While multi-cloud has a bevy of advantages – better pricing, redundancy, bleeding edge feature rollout etc., it also puts a burden on the teams using multi-cloud. The investment to keep up with the latest and greatest and then know how to use it. But from a security perspective the challenge is far greater. Why? Because while inherently the shared responsibility model should apply to all clouds – AWS, Azure, Google, etc. – the implementation and the risk attribution could be very different.

For instance, can an infrastructure administrator gone rogue have the ability to steal a Virtual Machine. Or if a data store is encrypted, does the end customer alone have the master key or does the cloud provider hold the key as well? And the answers could and usually are very different from cloud to cloud. And so, the shared responsibility model is also cloud specific.

These are three challenges as it relates to cloud security that makes this journey not such an obvious one when seen from the lens of security and privacy. So, what does a business do then? Slow down or stop cloud adoption. The answer to that is obvious. No, that ship has sailed.

Instead, ask yourself these questions periodically:

  1. Have I identified recently all the sanctioned and unsanctioned cloud workloads across all major public clouds for my enterprise (there are tools that do this kind of discovery)?
  2. Remind yourself and your team of the “shared responsibility model” and for all the cloud workloads ask what “in the cloud” security means. The answer could be very different for a cloud connected IoT sensor to a serverless compute engine.
  3. And finally, develop experts within your organization or engage a trusted third-party to educate constantly on the multi-cloud differences for the features you are working with from a security and privacy angle. Costly and Time consuming? Yes. Critical? Absolutely.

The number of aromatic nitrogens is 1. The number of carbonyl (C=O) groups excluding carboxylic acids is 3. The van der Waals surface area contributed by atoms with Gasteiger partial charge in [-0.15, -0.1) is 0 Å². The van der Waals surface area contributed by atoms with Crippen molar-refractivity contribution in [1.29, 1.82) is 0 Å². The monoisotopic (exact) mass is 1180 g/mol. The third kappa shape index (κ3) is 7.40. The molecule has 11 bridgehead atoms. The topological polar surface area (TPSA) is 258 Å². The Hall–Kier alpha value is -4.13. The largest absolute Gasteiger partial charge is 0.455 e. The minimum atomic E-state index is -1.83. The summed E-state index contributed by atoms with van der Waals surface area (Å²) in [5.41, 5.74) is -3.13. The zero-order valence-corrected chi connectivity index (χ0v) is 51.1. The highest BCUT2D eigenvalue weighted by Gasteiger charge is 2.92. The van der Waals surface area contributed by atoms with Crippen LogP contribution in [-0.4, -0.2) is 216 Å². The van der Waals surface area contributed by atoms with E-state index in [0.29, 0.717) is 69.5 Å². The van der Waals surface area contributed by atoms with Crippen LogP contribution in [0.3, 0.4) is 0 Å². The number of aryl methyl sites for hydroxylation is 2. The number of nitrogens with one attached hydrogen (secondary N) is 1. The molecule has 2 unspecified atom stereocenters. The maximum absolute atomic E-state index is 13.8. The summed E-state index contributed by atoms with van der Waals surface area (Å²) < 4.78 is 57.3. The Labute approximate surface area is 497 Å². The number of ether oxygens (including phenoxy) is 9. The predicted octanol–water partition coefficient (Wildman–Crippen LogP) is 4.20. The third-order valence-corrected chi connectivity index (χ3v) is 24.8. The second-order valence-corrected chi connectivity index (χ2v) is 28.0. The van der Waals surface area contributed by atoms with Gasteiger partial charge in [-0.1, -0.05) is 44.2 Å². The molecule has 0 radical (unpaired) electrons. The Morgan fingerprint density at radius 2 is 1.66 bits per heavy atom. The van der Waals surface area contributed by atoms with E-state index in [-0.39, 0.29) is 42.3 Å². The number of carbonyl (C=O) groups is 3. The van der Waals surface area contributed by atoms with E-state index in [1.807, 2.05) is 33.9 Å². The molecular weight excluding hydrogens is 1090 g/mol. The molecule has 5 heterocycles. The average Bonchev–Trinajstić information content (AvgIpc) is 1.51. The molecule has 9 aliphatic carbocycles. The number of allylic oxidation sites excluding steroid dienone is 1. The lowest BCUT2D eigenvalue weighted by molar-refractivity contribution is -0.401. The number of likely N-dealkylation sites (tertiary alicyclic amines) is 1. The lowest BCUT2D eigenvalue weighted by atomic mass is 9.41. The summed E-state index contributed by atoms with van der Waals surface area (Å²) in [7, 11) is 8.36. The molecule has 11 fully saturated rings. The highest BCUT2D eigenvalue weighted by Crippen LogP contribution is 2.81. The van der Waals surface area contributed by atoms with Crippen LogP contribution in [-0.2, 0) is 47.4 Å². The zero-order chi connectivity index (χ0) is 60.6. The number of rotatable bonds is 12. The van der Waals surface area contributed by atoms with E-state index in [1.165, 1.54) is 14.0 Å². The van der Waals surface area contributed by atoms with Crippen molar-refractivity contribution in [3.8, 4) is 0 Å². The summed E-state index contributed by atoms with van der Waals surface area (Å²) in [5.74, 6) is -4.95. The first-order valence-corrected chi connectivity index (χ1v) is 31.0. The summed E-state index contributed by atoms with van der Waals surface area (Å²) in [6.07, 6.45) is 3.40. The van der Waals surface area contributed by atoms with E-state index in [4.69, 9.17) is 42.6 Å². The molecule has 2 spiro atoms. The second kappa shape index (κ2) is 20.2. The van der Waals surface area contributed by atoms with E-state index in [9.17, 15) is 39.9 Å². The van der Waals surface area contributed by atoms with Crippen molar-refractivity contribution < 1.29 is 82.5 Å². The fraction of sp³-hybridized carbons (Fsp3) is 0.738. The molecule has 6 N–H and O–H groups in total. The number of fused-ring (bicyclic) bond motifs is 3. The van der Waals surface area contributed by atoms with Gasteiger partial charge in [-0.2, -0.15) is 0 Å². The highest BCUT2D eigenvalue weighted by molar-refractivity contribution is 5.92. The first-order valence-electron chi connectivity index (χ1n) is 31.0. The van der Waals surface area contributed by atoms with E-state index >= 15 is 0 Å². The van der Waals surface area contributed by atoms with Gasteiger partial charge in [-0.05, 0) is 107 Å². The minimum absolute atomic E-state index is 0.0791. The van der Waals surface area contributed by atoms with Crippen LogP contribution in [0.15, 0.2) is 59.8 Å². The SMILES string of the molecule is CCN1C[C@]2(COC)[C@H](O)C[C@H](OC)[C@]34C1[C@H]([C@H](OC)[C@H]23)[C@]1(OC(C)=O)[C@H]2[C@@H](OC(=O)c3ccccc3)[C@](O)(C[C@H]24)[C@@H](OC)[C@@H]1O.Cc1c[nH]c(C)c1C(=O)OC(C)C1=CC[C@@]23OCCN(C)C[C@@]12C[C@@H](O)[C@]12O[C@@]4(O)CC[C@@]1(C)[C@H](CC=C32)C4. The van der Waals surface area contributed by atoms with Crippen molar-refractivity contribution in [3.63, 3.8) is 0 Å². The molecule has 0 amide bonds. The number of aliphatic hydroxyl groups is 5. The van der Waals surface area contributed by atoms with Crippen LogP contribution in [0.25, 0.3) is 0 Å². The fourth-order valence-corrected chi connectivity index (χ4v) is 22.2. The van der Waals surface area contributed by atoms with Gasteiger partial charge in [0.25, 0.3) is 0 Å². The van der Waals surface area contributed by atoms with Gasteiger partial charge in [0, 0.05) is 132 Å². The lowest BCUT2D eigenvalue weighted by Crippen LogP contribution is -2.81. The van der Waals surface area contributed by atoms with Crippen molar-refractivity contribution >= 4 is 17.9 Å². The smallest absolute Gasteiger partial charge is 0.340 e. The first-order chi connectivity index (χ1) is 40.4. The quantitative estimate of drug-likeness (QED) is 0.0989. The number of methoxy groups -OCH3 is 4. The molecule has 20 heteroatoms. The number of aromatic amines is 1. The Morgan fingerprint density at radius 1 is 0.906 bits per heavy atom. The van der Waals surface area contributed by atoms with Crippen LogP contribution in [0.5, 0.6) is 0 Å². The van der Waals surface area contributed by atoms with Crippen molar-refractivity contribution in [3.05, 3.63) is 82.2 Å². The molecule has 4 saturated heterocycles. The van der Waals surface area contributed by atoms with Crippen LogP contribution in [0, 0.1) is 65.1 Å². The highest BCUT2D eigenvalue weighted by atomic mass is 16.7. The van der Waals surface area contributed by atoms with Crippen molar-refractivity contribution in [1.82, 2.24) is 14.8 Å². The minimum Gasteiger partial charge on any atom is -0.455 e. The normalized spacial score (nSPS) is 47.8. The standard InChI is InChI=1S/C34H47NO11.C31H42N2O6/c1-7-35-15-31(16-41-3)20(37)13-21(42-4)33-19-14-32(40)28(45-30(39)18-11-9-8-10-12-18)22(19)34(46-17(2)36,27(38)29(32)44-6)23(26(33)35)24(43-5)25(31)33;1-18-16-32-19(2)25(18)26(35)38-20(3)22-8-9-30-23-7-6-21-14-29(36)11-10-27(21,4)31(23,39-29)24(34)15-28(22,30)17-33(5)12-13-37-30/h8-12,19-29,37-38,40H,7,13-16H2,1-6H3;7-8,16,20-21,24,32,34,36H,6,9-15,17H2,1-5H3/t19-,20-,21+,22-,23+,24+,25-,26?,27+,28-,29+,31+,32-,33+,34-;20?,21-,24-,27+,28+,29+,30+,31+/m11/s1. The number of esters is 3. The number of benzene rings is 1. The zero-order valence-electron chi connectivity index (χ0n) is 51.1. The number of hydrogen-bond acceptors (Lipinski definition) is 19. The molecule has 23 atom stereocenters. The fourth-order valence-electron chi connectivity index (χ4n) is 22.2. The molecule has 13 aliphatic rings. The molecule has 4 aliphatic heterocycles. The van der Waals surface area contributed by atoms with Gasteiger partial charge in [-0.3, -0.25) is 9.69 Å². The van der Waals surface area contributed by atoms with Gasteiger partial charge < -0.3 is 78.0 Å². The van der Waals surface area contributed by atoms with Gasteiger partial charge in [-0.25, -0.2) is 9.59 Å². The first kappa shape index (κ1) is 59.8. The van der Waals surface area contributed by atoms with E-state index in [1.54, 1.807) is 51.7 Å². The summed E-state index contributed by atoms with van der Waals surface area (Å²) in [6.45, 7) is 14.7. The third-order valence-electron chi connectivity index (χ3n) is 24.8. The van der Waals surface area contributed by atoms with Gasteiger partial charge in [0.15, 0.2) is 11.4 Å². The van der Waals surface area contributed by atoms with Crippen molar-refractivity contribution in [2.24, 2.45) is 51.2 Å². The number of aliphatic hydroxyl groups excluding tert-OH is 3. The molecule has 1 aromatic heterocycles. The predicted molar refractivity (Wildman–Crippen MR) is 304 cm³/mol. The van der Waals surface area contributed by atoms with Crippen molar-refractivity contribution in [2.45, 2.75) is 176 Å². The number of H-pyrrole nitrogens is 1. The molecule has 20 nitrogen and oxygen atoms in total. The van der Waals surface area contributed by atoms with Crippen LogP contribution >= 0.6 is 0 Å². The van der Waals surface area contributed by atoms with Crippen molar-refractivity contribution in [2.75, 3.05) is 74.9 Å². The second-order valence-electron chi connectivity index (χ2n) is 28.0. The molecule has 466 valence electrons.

Over the course of the coming weeks and months, we will learn more about the CapitalOne breach. But to borrow a marketing tagline from them ask yourself this question constantly “What’s in your cloud”?


Ashwin Krishnan is the COO of UberKnowledge, a cybersecurity knowledge sharing, training and compliance organization.

As a former vendor hi-tech executive in the cybersecurity and cloud domain he has turned writer, podcaster and speaker. His focus is on simplifying technology trends and complex topics such as security, artificial intelligence and ethics through enduring analogies which he shares on his blog and his talks. Ashwin is the author of “Mobile Security for Dummies,” and as a recognized thought-leader he contributes to a variety of publications, including Entrepreneur Magazine.

Ashwin is a regular host with CISOs on podcasts such as the Cyber Security Dispatch where he bridges the education gap between what the security practitioners need and what the vendors provide; as a tech ethics evangelist he is frequently on main stage at conferences educating and empowering consumers and vendors alike on the role of ethics in tech; his recent speaking engagements include the Smart Home Conference, Fog Computing Congress, and the Global AI Conference.

The opinions expressed in this blog are those of Ashwin Krishnan and do not necessarily represent those of IDG Communications, Inc., its parent, subsidiary or affiliated companies.